Winter Storm Elliott blew into the Town of Alabama again on Saturday night, this time in the form of memories and accolades for first responders during the Alabama Volunteer Fire Department's annual installation and awards banquet.
Alabama Fire sheltered 40 people during the storm, among them the district's own president, Wendy Allen-Thompson, who stopped at the fire hall after she couldn't make it home in the storm. She helped organize the storm response at the shelter. She was impressed by the response of department members as well as the stranded travelers she met during the storm.
"It's a memory of my Christmas and my birthday that I will never forget as long as I live," Allen-Thompson said. "I'm so happy I had the privilege of being a part of it."
Joe Bradt, manager of the Alabama Hotel, which also sheltered travelers during the storm, presented a check to the department for $2,500 -- the amount of money donated by the travelers who rode out the storm at the Hotel.
"What you guys did, I mean, we were there, and we were open, and we fed the people, but you guys got them there," Bradt said."That meant more to us than anything else."
The department received 369 dispatches in 2022, said Chief Gary Patnode. There were only two house fires. Winter Storm Elliott was by far the biggest event of the year for the small, all-volunteer fire department.
It was a storm that was hard emotionally on firefighters, who, by instinct and training, rush to help people. Alabama's members felt overwhelmed at times, as the storm raged and whiteout conditions prevailed, throughout the northwest portion of Genesee County, the chief said.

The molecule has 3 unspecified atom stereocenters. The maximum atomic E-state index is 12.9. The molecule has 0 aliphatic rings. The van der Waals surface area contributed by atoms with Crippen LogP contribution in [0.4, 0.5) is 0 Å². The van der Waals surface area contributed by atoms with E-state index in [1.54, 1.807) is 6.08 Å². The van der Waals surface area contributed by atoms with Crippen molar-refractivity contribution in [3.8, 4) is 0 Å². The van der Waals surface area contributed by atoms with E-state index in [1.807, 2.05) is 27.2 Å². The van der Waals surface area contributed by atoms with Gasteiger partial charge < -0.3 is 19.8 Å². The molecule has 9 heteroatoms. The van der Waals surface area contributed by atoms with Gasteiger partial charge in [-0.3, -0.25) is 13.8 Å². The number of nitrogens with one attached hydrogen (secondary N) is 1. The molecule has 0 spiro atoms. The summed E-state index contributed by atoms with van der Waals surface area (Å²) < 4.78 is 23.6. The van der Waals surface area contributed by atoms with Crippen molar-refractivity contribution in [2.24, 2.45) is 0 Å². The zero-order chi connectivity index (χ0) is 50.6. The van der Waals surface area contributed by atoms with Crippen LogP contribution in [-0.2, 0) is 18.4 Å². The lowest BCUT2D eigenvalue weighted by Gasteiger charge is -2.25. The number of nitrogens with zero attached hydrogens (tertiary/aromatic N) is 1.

"When we get the call, and you know that there are 150 open 9-1-1 calls for vehicles that need to be cleared, and you can't see your hand in front of your face, you get overwhelmed with that helplessness feeling," Patnode said. "It's just because we're all Type-A personalities. We want to help people, and when you can't physically see to go out where it's safe, you feel helpless."
But Alabama's volunteers were ready and willing to give a rescue a try every chance they got, Allen-Thompson said.
"I can't even begin to describe the heroism of these guys," Allen-Thompson said. "You couldn't see anything. You couldn't drive. We were getting phone calls from stranded motorists. We had a bunch of them here that were stranded. People were calling 9-1-1, and they weren't getting help as fast as they wished they could, for obvious reasons, and so they just started looking up the number for the fire hall, and they were calling us. Rob (Crossen) would take the call, then another call, and then another caller. And he'd look at me, and I'd look to him, and I think we were all just getting pretty scared that people were gonna literally perish out there in their cars. So it was quite an experience, to say the least. We had people outside working, all these guys were out there in the cold, turning red, beet red, working on trying to help people, and they go out and bring a couple people back."